Was Elizabeth Lambert's meltdown a guy thing?

The soccer player acted like a jerk. Why does that mean she acted like a man?

By Mary Elizabeth Williams

Senior Writer

Published November 11, 2009 7:12PM (EST)

When University of New Mexico defender Elizabeth Lambert faced off against Brigham Young in the Mountain West Women’s Soccer semi-finals last week, she did not bend it like Beckham. She tantrumed like Tyson. She punched. She went old school and pulled hair. She racked up an alarming number of penalties and got herself suspended indefinitely from her team. Inevitably, she also went viral, as footage of her going medieval on her opponents hit YouTube. In the ensuing days, she’s been called “the dirtiest player in soccer” for her “despicable losership.”

Lambert’s acts of aggression were unequivocally extreme, but they were not without provocation. In footage of the game, BYU’s #7, the ironically named Carlee Payne, moves in front of Lambert and then clearly delivers a neat elbow thrust to her chest. That’s what known in sports as writing a check your ass is going to cash. Lambert promptly responds with a swift, deliberate punch to her back.

Oh, but Lambert’s just getting warmed up. Later, BYU’s #21, Kassidy Shumway, sidles up in front of Lambert and subtly grabs her shorts. Lambert replies by yanking her ponytail so hard the girl lands face down in the field. Taste the turf, Utah! There’s more: A compilation of her greatest hits from the game shows Lambert in a variety of unsporting and borderline violent plays. Brigham Young had the last laugh however, defeating New Mexico 1 – 0.

After her suspension, Lambert promptly apologized, saying, "I am deeply and wholeheartedly regretful for my actions... I let my emotions get the best of me in a heated situation." But the mea culpa did little to quell the hoopla, as fans and pundits alike have scrambled to make sense of a young woman behaving in such an unladylike way. USA Today’s Mike Lopresti tut-tutted yesterday that women acting like “knuckleheads just like the men” amounted to “another proud day for Title IX, ” adding that ”I'm not sure that's a slice of gender equity that women's athletics should desire to have." And ESPN said, “What is rare is when women athletes are involved in any type of misbehavior,” gasping that it was "practically unbelievable." Fancy that, women misbehaving! The only explanation must be that they’re acting like men!

Those big brutes with the facial hair, it’s true, have been acting out in sports forever. In tennis, John McEnroe and Ilie Nastase are remembered almost as much for their meltdowns as their victories. Roberto Alomar’s main claim to Major League baseball fame is his 1996 spitting incident. One of the most famous moments in recent professional soccer wasn’t a triumphant goal but Zinedine Zidane’s decisive head butt during the 2006 World Cup. And then there’s Mike Tyson, whose taste for Evander Holyfield’s ear managed to take a sport that’s all about pummeling the daylights out of your opponent and make it seem somehow brutal.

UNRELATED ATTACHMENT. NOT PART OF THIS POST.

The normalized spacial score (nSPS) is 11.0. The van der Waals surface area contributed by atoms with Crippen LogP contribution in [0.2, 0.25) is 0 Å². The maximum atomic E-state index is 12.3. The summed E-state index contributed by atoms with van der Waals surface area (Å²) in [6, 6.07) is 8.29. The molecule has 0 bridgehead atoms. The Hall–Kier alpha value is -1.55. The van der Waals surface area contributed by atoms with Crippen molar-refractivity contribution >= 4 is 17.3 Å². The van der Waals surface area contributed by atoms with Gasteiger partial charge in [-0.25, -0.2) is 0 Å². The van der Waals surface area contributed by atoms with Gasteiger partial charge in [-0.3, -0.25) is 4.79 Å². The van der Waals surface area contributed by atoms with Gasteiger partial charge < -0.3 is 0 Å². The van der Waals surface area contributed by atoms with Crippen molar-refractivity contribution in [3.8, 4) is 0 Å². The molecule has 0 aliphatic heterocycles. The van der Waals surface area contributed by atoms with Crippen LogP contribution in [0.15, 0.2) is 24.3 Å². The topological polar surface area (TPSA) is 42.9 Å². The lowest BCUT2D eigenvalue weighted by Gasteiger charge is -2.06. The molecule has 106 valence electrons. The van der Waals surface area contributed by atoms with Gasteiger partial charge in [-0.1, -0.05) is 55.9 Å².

Yet a woman behaving aggressively is still something of a novelty. When Serena Williams got into it with an official at the US Open over a foot fault in September, the Daily News called it a “display of testosterone… proof that women athletes can behave every bit as irrationally as men."

 And speaking of Lambert in today’s New York Times, North Carolina women’s soccer team coach Anson Dorrance said that “The world has changed. Women play with just as much intensity, work ethic and sometimes aggression as guys,” adding however that “women are held to a different standard.”

Adding to the Lambert fascination is that where there are physically fit 20-year-old women playing dirty, there are those who find their actions hot. CBS News’s 48 Hours called Lambert an “attractive, aggressive…” player. On YouTube, meanwhile, a truly stunning number of the comments have been expressions of disappointment that Lambert and her opponents did not proceed from blows to making out, proving yet again that some people have difficulty distinguishing between real life and Cinemax After Dark. 

There you have it: whupass opening women are manly. But sexy! Gee, no wonder so many sports fans are feeling confused.

Without disputing the basic fact that men and women are physically, hormonally and socially conditioned to be different, maybe it’s time to put aside the facile explanation of aggressive behavior as strictly maculine. Because along with it is the gentle hint that if sports are aggressive and men are all foot stampy and tough, then women’s actions aren’t quite real. And tangled up  in the "Don't be like us big bad animals, ladies!" message is a boastful subtext of athletic machismo.

Maybe anybody, male or female, who’s in the throes of an intense soccer game and gets elbowed and crotch grabbed might react in a spontaneous and physical way. That’s not excusing it, by the way, that’s simply not assuming it’s a guy thing. As Gotham Girls roller derby player Miss American Thighs told me today, “There aren't a lot of aggressive sports for women, but women are just as competitive.” She added, “What Lambert was doing wasn't aggressive (in the sportsmanlike category), it was illegal. That has nothing to do with balls or penises, just assholes.” Lambert, the most despicable person in sports and the hot warrior babe, is in fact like any other  athlete out there. She fouls and fights and screws up and plays her heart out.  And she does just like a woman. 

By Mary Elizabeth Williams

Mary Elizabeth Williams is a senior writer for Salon and author of "A Series of Catastrophes & Miracles."

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